Related: canadian, emily, british north, governor general, pierre
  • Fragile X Syndrome - 623 words
    FRAGILE X SYNDROME Fragile X Syndrome is an inherited genetic condition associated with mental retardation. It is caused by a mutation of the "X" chromosome. Fathers cannot pass the disease onto their sons, because females always give an "x" chromosome where a man gives either an "x" or a "y." If a man gives a "y" chromosome, then the result is a boy baby, and since the disease is only carried in the "x" chromosome, a boy can only inherit this disease from his mother. A girl, on the other hand, can inherit the disease from either her father or mother. Interestingly enough, more boys than girls are affected by this disease. Fragile X syndrome appears in children of all ethnic, racial, and eco ...
    Related: down syndrome, fragile, fragile x syndrome, syndrome, northern california
  • In My Short Life On This Planet I Have Come To Question Things That Many Take Upon Blind Faith We All Know That We Must Some - 1,162 words
    ... to define perfect (as it existed at that time). In the creationalistic point of view, a person might write it off as the act of God. It was his divine will that moved the planets together in such a way as to be able to support life. Or you could ask the more worldly scientist who would explain to you about the Law of Probability, the Theory of Relativity, and show you lengthy mathematical equations dealing with Quantum and Theoretical Physics. In the end, you would likely have a headache of immense size, but come away with perhaps a better understanding of how the order of events, and the laws which created, ordered and structured the planets to exist as they do. Many creationism fanatic ...
    Related: blind, human life, life span, planet, the bible
  • Kafka - 820 words
    Kafka Franz Kafka was born in Prague, Bohemia, July 3, 1883 and died June 3, 1924 of tuberculosis at the age of 40. He came from a middle-class Jewish family. His father was a shopkeeper and tried to climb up the social ladder by working hard at his shop and sending Franz to a prestigious German high school. He went on to get a law degree and worked for two insurance companies (not at the same time) When his .tuberculosis got bad in 1917 he was put on temporary retirement with a pension. German was the language the upper class spoke and by sending Franz to German schools his father tried to disassociate from the lower class Jewish who lived in the ghetto. They were always moving from apartme ...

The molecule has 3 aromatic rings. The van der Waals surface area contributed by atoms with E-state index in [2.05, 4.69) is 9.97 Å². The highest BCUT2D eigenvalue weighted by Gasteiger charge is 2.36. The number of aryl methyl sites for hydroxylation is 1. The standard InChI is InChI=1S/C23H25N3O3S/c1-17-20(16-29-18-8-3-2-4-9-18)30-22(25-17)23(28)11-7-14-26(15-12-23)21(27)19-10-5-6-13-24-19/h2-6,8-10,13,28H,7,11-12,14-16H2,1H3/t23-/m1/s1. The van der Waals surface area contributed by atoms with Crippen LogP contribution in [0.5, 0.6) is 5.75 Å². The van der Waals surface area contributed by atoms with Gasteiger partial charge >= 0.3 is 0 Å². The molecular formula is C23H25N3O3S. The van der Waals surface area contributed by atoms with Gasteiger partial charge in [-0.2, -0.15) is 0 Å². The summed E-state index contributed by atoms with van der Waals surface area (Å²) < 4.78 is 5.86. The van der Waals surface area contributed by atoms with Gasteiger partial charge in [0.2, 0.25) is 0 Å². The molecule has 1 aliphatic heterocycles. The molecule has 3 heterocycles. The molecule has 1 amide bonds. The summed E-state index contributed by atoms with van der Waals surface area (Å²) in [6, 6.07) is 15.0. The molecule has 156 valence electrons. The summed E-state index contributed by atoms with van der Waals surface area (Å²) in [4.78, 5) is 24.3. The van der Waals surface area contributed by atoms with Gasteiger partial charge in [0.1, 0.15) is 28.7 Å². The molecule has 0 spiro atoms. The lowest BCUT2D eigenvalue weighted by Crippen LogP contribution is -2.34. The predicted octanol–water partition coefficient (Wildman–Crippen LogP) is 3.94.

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  • Macbeth - 308 words
    Macbeth Macbeth: a Tragic Hero A tragic hero is a person whos life is determined by four elements: fate, weakness (in Macbeths case, fear), poor decision making, and the realization of flaws with inability to prevent the oncoming tragedy. First of all, fate is defined as the power or force held to predetermine events. Fate makes its first appearance in the play when Lady Mac receives Macbeths letter which tells of the witches prophecies. At this point, Lady Mac is stricken with fear because she is afraid that Macbeth will not utilize his opportunity to seize the crown, Which fate and metaphysical aid doth seem to have thee crowns withal (1.5 29-30). In the end, Macbeth will have to come face ...
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  • Racism In Flags - 995 words
    Racism in Flags Racism can be represented in many forms. Flags are on of them. Flags can be used to represent something. Many flags mean different things such as freedom, democracy and respect for something such as a country. However, some flags can been seen as something bad or something that they disprove of, but to another person it can be something they believe in. What I am talking about is racism and how it can be shown in flags. The Confederate flag is a very controversial flag. Some people see it as a flag that represents the United States History. Other people do not like the flag because it reminds them of the time in the United States history where there was a lot of slavery, viol ...
    Related: racism, funk wagnalls, good idea, first amendment, african
  • Romanticism - 1,154 words
    Romanticism Romanticism literature in poetry and how it effects everyday society. I have no quarrel, it is scarcely necessary to add, either with the man of science or the romanticist when they keep in their proper place. (Gleckner 33). Some people are still unclear of the exact boundaries in which literature is considered Romanticism, but few common relations seem to be apparent in all or most pieces.The Romantic believes that the particular qualities which make-up humanness - mind, purpose, consciousness, will, personality are unique in known phylogeny, and are so far at variance with the physical conditions in which man exists that they are irrelevant to the general structure of physical ...
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  • Science Is A Source That Continues To Radically Improve The State Of Mankind It Has Allowed For Advances In Production, Trans - 1,150 words
    ... ering can make this a reality. Certain types of salamanders can re-grow lost limbs, and some lizards can shed their tails when attacked and later grow them again. Evidence of regeneration is all around and the science of genetic engineering is slowly mastering its techniques. Regeneration in mammals is essentially a kind of controlled cancer, called ablastema. The cancer is deliberately formed at the regeneration site and then converted into a structure of functional tissues. But before controlling the blastema is possible, a detailed knowledge of the switching process by means of which the genes in the cell nucleus are selectively activated and deactivated is needed (Stableford 90). To ...